Work will start next month on a new neighborhood that some believe could provide an answer to a pressing need — funding the construction of Manteca’s fifth fire station at Atherton Drive and Woodward Avenue.
Atherton Homes is starting site work for the first phase of 356 homes planned on 116 acres between Pillsbury Road and the future extension of Atherton Drive in southeast Manteca.
The development firm led by Mike Atherton agreed to a pumped up “bonus buck” fee of $7,500 per home that elected leaders can spend as they please on city amenities.
Atherton — traditionally the city’s largest home builder in terms of homes built in a given year — is almost out of available lots. At today’s new home sales pace, Atherton Homes would be able to sell 356 homes in three years or less. The bonus bucks from Woodward Park I and II would generate $2.6 million.
Councilman Richard Silverman is among those who believe elected leaders “should give serious consideration” to committing the bonus bucks collected on the 356 homes to build a fire station on the site deeded to the city years ago by Atherton Homes that will be within a quarter of the mile of the finished neighborhood.
Fire Chief Kirk Waters has noted 30 percent design plans are almost finished for the station that won’t cost as much as the fourth station on Lathrop Road by Del Webb at Woodbridge as it will not have as elaborate architectural treatment. The Atherton/Woodward site faces two four-lane roads.
The 356 homes will bring the number of houses including apartments around Woodward Park that are out of the city’s targeted five-minute response time for fire to more than 1,400 homes. The five-minute benchmark represents a time after which the best results in fire and medical emergencies start deteriorating significantly.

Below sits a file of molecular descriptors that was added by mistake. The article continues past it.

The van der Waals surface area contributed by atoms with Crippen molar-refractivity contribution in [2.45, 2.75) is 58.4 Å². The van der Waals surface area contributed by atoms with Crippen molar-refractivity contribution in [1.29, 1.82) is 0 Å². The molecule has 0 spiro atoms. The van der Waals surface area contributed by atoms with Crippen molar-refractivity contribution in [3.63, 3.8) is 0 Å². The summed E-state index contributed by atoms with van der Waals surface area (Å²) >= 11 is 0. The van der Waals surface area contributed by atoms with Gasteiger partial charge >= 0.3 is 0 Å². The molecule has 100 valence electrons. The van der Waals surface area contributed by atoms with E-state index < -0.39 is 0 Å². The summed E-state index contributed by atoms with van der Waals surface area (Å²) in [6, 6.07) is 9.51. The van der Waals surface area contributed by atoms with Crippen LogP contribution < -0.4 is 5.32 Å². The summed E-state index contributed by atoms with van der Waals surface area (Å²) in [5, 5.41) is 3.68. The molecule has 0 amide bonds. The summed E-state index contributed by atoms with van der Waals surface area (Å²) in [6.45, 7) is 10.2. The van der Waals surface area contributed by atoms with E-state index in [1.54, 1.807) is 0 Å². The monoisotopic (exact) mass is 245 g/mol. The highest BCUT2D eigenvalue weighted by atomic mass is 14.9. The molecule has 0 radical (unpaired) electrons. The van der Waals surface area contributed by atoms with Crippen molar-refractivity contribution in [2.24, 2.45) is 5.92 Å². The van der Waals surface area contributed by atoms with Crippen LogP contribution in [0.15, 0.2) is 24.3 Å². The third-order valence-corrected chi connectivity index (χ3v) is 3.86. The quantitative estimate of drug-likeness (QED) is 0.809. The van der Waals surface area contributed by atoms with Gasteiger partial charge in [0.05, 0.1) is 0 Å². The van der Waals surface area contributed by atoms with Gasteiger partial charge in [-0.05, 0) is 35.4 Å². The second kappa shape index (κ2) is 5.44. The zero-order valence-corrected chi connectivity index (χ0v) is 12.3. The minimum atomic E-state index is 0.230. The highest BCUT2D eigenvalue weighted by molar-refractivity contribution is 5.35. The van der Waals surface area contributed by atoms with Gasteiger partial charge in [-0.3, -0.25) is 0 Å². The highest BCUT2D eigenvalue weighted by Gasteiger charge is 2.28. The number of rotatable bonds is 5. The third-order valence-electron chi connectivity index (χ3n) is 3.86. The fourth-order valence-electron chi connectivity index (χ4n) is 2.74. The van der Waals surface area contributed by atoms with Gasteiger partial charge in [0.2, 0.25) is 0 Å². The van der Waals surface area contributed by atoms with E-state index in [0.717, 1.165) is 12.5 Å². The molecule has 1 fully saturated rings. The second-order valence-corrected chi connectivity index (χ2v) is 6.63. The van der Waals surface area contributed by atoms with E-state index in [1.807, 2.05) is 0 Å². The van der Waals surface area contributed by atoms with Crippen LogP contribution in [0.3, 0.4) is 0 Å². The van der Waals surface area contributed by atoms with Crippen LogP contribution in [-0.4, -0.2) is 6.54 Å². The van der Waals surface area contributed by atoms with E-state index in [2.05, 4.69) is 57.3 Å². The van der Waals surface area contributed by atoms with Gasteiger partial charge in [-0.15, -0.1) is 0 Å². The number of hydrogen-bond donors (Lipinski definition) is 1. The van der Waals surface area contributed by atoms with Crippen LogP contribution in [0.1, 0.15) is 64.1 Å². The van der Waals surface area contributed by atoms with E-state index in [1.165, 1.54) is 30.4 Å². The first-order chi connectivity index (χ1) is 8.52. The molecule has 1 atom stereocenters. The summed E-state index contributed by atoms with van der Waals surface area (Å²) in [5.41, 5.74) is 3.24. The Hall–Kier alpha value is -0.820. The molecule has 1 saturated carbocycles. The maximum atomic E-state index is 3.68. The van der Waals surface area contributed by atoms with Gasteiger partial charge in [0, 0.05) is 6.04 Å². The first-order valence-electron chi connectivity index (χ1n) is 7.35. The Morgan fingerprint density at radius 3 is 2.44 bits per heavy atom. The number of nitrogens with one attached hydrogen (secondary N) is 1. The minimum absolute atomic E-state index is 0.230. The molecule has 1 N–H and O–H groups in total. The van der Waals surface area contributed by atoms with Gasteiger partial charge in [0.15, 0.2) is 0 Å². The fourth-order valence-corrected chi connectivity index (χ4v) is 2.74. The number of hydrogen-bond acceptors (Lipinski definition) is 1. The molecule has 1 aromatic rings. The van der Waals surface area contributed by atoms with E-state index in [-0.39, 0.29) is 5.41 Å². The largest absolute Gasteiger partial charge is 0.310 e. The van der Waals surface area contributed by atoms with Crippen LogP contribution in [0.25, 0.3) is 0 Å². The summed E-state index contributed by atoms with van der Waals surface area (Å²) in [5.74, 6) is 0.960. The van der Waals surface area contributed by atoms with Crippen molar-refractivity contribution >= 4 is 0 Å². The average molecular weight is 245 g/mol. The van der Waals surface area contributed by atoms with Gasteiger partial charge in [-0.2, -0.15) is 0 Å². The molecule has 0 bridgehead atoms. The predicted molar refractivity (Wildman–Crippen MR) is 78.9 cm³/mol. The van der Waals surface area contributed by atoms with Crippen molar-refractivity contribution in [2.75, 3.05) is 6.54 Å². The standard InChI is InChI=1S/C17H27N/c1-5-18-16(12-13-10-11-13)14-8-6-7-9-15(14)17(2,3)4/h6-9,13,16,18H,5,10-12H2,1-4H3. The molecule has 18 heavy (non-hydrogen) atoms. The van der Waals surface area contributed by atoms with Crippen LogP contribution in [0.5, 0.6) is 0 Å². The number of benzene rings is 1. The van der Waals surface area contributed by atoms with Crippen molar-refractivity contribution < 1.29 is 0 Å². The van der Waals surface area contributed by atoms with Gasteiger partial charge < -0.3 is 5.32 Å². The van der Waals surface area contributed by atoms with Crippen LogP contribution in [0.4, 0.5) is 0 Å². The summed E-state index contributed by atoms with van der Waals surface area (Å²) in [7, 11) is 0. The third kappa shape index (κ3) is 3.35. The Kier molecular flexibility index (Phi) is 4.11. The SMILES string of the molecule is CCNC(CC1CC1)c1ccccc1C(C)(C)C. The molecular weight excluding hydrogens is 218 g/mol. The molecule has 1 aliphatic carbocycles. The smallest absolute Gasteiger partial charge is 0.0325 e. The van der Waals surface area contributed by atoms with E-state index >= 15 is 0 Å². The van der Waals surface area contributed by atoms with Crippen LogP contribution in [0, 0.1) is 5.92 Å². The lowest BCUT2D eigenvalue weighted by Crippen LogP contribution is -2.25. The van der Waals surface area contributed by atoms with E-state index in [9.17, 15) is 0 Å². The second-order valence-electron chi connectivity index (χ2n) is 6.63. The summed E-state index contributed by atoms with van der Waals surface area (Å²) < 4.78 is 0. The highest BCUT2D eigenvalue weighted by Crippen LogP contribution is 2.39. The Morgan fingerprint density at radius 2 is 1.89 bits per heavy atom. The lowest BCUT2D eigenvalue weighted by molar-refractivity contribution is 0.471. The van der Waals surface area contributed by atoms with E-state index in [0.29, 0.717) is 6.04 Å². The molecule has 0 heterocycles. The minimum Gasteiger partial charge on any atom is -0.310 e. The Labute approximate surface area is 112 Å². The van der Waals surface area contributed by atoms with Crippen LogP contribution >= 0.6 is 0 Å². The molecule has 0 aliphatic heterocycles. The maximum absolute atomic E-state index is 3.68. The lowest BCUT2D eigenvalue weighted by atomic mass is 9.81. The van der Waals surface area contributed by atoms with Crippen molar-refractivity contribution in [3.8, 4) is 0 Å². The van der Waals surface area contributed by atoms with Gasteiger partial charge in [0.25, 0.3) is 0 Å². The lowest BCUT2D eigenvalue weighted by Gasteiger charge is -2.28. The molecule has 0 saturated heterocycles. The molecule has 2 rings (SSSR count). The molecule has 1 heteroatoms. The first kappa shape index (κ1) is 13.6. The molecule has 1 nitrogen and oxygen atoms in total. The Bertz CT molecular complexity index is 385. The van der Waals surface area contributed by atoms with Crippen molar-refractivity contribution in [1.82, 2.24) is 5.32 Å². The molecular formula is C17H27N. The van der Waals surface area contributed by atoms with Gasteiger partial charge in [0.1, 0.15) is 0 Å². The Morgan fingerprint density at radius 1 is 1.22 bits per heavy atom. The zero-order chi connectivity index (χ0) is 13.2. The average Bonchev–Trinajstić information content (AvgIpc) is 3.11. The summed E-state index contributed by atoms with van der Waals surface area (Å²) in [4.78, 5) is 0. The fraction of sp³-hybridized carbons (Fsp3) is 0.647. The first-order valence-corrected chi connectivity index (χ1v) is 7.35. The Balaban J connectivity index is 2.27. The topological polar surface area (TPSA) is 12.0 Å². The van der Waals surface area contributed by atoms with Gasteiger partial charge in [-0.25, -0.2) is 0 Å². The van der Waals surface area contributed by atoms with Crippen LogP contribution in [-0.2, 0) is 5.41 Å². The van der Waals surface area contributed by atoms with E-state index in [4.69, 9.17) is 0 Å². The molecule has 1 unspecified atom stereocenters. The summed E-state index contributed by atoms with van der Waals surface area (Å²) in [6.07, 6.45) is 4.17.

Compounding response times to the Woodard Park area is an increase in rail traffic that now included periodic oil trains. The nearest station is on Powers Avenue. As more and more trains pass through Manteca, the Industrial Park Drive and Woodward Avenue crossings are blocked for longer periods given how a double track portion along that stretch is used to put trains on a siding while others pass often blocking the crossings for extended periods.
The city also has to come up with close to $500,000 to purchase and equip a front-line fire engine for the fifth station. The current fire fee on new growth isn’t collecting enough funds while the capital equipment fund is already being stressed by pressing needs including eventually repalcing two Manteca fire engines that are in excess of 20 years old.
The bonus bucks, should the council ultimately decide to direct them to the fifth fire station and to purchase an engine for it, would directly benefit the 356 homeowners who will be paying the $7,500 bonus buck fee as part of mortgages that they typically carry for 30 years.
The City Council last week accepted a $1.27 million grant hat will allow the hiring of six firefighters for two years using Federal Emergency Management Agency funds. It is designed to allow Manteca to reach the National Fire Protection Agency standard for firefighter deployment. That standard is to have 15 firefighters on a first-alarm residential structure fire for a more effective response as well as to enhance firefighter and citizen safety.
The fire department plans to use the additional manpower to base the 2-man rescue squad at either the Powers Avenue or Union Road station in order to serve the Woodward Park area. The rescue squad would also fill-in to cover the four existing fire protection districts that the existing stations serve when the engine is out on a call. The additional staffing will also take pressure off the city’s $1 million aerial fire truck.
Waters has noted the bump in staffing could potentially provide enough staffing to open the fifth fire station using the same combo strategy of partial coverage by a rescue squad that allowed the Lathrop Road station to open.
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